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McCain’s career built on corporate money

Related to this is the effect of corporate money on the rise of John McCain from DemocracyNow.org:

 “The Myth of a Maverick”: Matt Welch on GOP Frontrunner John McCain

Ahead of Super Tuesday, Senator John McCain is leading Republican polls, a significant comeback for a campaign that appeared expired just six months ago. We speak to Reason Magazine editor Matt Welch, author of McCain: The Myth of a Maverick.

And what’s very little sort of understood—one of many things that’s little understood about John McCain is that from the beginning he was spending crazy amounts of money. You know, he’s this champion of campaign finance, but he wildly outspent his opponents in Arizona time and time again, especially at the beginning of his career, with his father-in-law’s money, with money from Charles Keating and money from other people, and built up this political career and ended up going to the Senate and becoming the maverick we all know and love.

AMY GOODMAN: Matt Welch, can you talk about how John McCain went from one of the Keating Five—and you can briefly explain that scandal—almost took him down out of politics, to becoming really one of the leaders of campaign finance reform?
MATT WELCH: Sure, it’s directly connected. Keating Five scandal was sort of a complicated business in the late ’80s and early ’90s. Charles Keating was the head of Lincoln Savings and Loan and various other savings and loans. He’s based in Arizona. He also had big operations in Ohio and California. He was the first big benefactor of John McCain’s political career in Arizona, for his congressional campaigns and for his Senate campaigns. Charles Keating and Lincoln Savings and Loan were under investigation from federal banking regulators for a couple of years, and he was starting to get a little bit concerned about that. And so, he asked all of the senators that he had been giving a lot of money to to just find out what was going on, to ask the regulators and the investigators what’s the status. Maybe you can—maybe you can ease up a little bit. So there were five senators: John McCain, Dennis DeConcini, John Glenn, Alan Cranston, and there’s always a fifth who I can’t remember off the top of my head [Donald Riegle, Jr.]. And these five senators went and they met first with investigators and then, I think, a second time with regulators to basically inquire what was going on. Immediately, those regulators reported back to their bosses and said, hey, this feels like kind of an undue pressure; I don’t like it. And so, there was a big investigation, an ethics investigation in the Senate, and all senators received some kind of at least censure or slap on the wrist.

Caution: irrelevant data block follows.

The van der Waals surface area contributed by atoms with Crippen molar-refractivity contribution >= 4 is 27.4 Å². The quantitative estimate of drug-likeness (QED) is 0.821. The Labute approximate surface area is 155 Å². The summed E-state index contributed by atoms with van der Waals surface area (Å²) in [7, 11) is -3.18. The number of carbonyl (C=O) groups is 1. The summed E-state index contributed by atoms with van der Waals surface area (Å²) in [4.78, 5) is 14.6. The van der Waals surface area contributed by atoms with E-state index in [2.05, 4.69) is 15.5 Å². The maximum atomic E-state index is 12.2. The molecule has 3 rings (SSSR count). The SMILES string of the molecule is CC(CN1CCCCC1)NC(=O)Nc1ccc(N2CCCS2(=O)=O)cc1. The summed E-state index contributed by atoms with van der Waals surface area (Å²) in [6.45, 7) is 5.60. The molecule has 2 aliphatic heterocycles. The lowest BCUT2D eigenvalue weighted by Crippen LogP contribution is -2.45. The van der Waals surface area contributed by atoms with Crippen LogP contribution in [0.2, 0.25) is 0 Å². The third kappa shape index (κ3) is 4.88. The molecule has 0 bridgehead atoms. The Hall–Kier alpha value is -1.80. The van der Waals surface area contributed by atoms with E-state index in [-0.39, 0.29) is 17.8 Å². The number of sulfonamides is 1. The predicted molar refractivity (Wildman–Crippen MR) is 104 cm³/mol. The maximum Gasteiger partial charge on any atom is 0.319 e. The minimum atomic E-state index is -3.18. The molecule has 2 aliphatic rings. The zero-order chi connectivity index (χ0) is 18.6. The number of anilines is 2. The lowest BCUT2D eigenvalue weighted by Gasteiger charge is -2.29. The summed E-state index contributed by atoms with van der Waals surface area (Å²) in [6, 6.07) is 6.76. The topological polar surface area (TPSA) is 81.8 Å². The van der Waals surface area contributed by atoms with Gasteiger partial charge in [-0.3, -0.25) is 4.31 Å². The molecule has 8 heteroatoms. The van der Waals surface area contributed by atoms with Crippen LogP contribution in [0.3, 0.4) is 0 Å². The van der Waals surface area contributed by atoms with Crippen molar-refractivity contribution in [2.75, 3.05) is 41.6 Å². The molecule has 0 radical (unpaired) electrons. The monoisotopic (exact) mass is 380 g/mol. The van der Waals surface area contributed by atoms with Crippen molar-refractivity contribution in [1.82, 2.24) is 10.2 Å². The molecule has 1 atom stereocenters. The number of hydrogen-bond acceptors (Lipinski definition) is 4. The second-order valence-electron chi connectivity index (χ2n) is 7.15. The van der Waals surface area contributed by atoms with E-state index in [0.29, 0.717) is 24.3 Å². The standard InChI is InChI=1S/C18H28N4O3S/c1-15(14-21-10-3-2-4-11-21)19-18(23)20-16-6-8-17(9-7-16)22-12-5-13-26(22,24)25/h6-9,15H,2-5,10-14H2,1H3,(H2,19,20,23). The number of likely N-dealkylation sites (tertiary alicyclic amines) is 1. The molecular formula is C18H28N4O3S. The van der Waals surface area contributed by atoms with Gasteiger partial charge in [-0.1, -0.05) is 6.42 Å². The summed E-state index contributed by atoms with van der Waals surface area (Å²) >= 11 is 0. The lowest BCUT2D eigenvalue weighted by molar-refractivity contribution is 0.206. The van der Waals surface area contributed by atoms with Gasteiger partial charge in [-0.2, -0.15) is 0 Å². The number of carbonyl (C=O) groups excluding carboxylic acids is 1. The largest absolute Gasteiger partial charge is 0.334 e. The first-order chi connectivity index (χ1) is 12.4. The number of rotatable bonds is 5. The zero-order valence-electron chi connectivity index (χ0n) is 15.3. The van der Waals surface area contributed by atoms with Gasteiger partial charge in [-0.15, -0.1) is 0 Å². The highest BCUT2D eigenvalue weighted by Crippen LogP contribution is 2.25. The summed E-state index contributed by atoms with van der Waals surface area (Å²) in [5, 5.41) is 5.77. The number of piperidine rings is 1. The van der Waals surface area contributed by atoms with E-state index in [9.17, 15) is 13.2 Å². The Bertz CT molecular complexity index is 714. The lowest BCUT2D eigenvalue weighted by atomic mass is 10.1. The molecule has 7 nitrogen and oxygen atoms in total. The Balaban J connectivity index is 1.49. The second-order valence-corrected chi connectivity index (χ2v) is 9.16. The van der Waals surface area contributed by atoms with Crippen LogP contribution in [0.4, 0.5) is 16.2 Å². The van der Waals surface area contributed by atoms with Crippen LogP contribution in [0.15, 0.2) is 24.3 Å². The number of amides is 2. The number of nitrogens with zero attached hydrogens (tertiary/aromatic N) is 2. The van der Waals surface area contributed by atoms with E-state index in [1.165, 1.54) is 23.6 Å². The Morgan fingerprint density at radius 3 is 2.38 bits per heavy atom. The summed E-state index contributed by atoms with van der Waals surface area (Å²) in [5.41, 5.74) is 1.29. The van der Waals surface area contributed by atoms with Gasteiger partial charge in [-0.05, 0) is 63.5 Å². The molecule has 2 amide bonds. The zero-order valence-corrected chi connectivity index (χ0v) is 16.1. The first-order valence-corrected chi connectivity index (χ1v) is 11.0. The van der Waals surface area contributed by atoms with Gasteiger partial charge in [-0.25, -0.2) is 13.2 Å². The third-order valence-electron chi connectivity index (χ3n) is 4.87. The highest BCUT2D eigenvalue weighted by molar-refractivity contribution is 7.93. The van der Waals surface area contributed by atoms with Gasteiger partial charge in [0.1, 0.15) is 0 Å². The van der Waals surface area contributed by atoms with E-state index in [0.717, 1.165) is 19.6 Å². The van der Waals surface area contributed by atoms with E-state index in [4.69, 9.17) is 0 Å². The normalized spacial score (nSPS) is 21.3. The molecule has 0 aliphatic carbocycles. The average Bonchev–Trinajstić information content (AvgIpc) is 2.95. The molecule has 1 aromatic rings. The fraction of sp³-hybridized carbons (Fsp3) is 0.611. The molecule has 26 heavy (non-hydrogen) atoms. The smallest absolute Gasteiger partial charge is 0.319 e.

McCain was the only Republican on that of those five and long felt that he was made the scapegoat so that it could be sort of a bipartisan thing. Other senators received much sort of worse opprobrium from their colleagues, Alan Cranston particularly. So, at that time—McCain has described this as the lowest point in his life, I mean, lower than being tortured for five years in Vietnam, because people called his honor into question. He’s very haunted by this sense of honor, mostly from his father. He believes that his father never told a lie and was this incredibly honorable man. One of the reasons why people sort of have a natural affinity towards McCain is that they can sense his being haunted by honor and trying to live up to a high standard.
Anyway, so he comes out of this thing, and he’s being disparaged all over the airwaves, and he’s actually being challenged, really, for the first time in Arizona in a primary campaign and in a regular campaign. And so, he develops this great strategy, which is, all right, I’m just going to answer all the questions from journalists until they run out of questions, basically. And so, he held a press conference, lasted for hours, and developed a strategy overnight that whenever a reporter wants access, he or she will get full access forever. And what he found, which a lot of people find when they do things like this, is that, lo and behold, they were being kind of friendly towards him.
So fast-forward: what does John McCain do? He immediately says, OK, obviously the problem here is money is corrupting politics, which is a very sort of interesting reaction. Most people have spun it very positively of saying, you know, he recognized his mistake, he felt chagrined, he looked to try to fix the process. I think, you know, equally valid is an interpretation of, you know, do as I say, not as I did, which is something that he’s done in all other kinds of sectors. For instance, he has been trying to outlaw all betting on college sports forever. And yet, if you go to his campaign website, you can bet on the Final Four and the brackets for the NCAAs, and he’s an inveterate sports watcher and gambler himself. So he’s always—

Read entire transcript from DemocracyNow.org 

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